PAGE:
Dead Space: Ignition Review
Xbox 360 | PS3
Dead Space: Ignition box art
System: X360, PS3 Review Rating Legend
Dev: Sumo Digital/Visceral Games 1.0 - 1.9 = Avoid 4.0 - 4.4 = Great
Pub: Electronic Arts 2.0 - 2.4 = Poor 4.5 - 4.9 = Must Buy
Release: Oct. 12, 2010 2.5 - 2.9 = Average 5.0 = The Best
Players: 1-2 3.0 - 3.4 = Fair
ESRB Rating: Mature 3.5 - 3.9 = Good
Waste of Space
by Steve Haske

These days, it’s not uncommon for big games to spawn a host of cross-promotional media products when they debut, from movies and spin-offs to novelizations and comics. Visceral Games is no stranger to this—some of you may remember the Dead Space comics and straight-to-dvd animated feature Downfall, not to mention the infinitely forgettable anime that was released alongside Dante’s Inferno. Everyone knows that it’s good to be wary of spin-offs, because more often than not they’re not worth your time or offer little connection to what you like about the original game series.

Dead Space: Ignition screenshot

So when I heard that Ignition was a motion-comic padded with three types of mini-games to somehow constitute gameplay, I naturally had to raise an eyebrow. The original Dead Space comics, which later appeared on both PSN and XBLA as well as in the Dead Space: Extraction’s bonus material, weren’t terribly thrilling, though it was somewhat interesting to see some of the events that landed the necromorphs on the Ishimura to begin with. The art wasn’t great and the writing was mostly expository horror-movie filler, but for what it was—which was free—it was an interesting little trip into the then-burgeoning Dead Space mythos, which still had some element of mystique to it. Ignition can make no such claim. Visceral’s various reveals concerning Dead Space 2 has lifted what little shroud of mystery still remain after the explorations of Unitology in Extraction; what’s could possibly be left to uncover in another motion comic?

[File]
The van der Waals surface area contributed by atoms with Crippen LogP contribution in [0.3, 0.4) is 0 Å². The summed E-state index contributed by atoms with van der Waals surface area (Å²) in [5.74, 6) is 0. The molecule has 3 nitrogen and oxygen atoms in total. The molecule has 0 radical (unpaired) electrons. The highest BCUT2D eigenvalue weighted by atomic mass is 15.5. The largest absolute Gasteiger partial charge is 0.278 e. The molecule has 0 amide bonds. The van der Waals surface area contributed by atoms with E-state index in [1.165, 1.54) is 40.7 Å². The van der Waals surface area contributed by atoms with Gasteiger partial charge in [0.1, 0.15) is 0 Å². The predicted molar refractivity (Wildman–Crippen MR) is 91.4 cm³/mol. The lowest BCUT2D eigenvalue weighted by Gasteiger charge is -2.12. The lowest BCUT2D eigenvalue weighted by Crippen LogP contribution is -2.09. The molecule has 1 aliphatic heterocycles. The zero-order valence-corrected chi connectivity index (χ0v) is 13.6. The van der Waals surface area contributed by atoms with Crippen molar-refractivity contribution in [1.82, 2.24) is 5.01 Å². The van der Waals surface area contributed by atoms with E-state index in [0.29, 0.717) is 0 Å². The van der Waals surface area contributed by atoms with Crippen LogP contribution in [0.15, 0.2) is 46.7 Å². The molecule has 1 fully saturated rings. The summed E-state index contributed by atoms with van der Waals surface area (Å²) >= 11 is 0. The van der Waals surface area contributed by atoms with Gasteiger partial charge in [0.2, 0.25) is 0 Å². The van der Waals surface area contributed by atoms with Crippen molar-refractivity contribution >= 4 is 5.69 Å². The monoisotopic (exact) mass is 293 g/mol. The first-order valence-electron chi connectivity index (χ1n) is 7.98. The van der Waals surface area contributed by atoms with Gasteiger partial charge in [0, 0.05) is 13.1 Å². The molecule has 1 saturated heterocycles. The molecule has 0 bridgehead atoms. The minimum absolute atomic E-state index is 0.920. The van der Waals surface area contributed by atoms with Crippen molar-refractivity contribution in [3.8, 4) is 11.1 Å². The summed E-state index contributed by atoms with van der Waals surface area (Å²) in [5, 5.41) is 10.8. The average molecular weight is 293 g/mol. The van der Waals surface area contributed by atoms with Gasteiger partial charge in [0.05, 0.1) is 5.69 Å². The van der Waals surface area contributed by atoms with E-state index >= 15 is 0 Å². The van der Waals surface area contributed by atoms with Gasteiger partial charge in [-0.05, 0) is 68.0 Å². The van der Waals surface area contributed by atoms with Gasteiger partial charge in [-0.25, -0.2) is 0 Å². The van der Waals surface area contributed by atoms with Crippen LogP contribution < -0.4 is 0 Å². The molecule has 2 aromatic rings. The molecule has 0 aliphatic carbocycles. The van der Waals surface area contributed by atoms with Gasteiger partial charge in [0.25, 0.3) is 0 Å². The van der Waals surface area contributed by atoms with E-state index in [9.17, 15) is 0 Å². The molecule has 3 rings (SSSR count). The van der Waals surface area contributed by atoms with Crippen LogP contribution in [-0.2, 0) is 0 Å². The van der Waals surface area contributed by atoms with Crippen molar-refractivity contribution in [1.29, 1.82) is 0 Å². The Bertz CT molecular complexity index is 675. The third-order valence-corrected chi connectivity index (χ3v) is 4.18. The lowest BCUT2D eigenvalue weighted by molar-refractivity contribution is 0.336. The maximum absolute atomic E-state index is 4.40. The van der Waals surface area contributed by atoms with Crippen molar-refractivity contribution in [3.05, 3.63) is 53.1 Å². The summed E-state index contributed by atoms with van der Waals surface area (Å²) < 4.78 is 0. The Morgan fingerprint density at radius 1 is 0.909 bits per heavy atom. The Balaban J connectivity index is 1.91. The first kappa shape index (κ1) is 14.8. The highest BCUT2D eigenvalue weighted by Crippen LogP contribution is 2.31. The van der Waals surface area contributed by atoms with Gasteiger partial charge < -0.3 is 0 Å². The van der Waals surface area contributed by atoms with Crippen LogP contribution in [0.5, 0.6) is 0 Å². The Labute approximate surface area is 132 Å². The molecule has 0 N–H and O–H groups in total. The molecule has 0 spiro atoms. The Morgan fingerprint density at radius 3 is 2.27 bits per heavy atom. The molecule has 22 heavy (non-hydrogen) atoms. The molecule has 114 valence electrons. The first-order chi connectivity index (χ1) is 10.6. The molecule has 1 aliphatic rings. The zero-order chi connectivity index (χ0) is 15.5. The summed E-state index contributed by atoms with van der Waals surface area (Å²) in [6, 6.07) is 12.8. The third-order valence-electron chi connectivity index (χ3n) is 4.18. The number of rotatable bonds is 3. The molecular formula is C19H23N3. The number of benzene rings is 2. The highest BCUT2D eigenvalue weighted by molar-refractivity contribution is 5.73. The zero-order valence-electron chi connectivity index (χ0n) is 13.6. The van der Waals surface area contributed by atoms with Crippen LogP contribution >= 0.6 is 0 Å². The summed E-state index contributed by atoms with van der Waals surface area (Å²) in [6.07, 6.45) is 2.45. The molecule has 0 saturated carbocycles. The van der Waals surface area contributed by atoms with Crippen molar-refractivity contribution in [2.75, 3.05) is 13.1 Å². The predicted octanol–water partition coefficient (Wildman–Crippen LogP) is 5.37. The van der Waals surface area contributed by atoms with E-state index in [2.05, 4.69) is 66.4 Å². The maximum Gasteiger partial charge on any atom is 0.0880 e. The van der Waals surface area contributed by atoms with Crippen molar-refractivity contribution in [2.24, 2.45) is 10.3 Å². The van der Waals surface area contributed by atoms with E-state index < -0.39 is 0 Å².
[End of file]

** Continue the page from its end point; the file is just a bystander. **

The answer is nothing. Ignition’s main selling point—that it chronicles what happened on the Sprawl leading up to the events of Dead Space 2—is a joke, though playing it does unlock some items for Isaac to use when the DS2 comes out. Let’s not kid ourselves: when Ignition was announced, absolutely no one cared about Ignition’s aforementioned mini-games. If you cared at all, if was for the story connection to Dead Space 2 (unlikely) or the unlockable items (more likely). And with good reason. As a “game,” Ignition is Dead Space’s first absolute failure—one that’s comprised of flash-faithful, browser-style games whose connections to the series itself are tenuous at best. But you probably already knew that.

Dead Space: Ignition screenshot

The joke of the concept aside, a lot of the Dead Space devoted will probably play this one anyway, if only out of morbid curiosity (though I would recommend just downloading the demo if you must). And those of you who were hoping Ignition would have a shade or two of the interactivity seen in Metal Gear’s digital graphic novel, think again. Ignition is less “interactive comic” and more “movie that just happens to have some derivative, interactive distractions thrown in to justify its status as an actual game.” That means you won’t be frantically tapping buttons at random intervals to avoid getting eviscerated by bloodthirsty necromorphs, which, while not amazing, could have been mildly interesting. Instead, Ignition’s narrative is as static as it is boring and Hollywood-horror generic, even with the slight deviations from the main path you can take. It may sound like I’m (maybe) being unnecessarily harsh on Ignition, which as we all know is a game that few expected anything from anyway. Honestly, though, I think it would have been better off if EA had knocked three bucks off the download price and just made it a motion comic that unlocked Dead Space 2 content as you watched it. Instead, they decided to subject us to the mini-games that comprise Ignition’s so-called gameplay.

Dead Space: Ignition screenshot

Screenshots / Images

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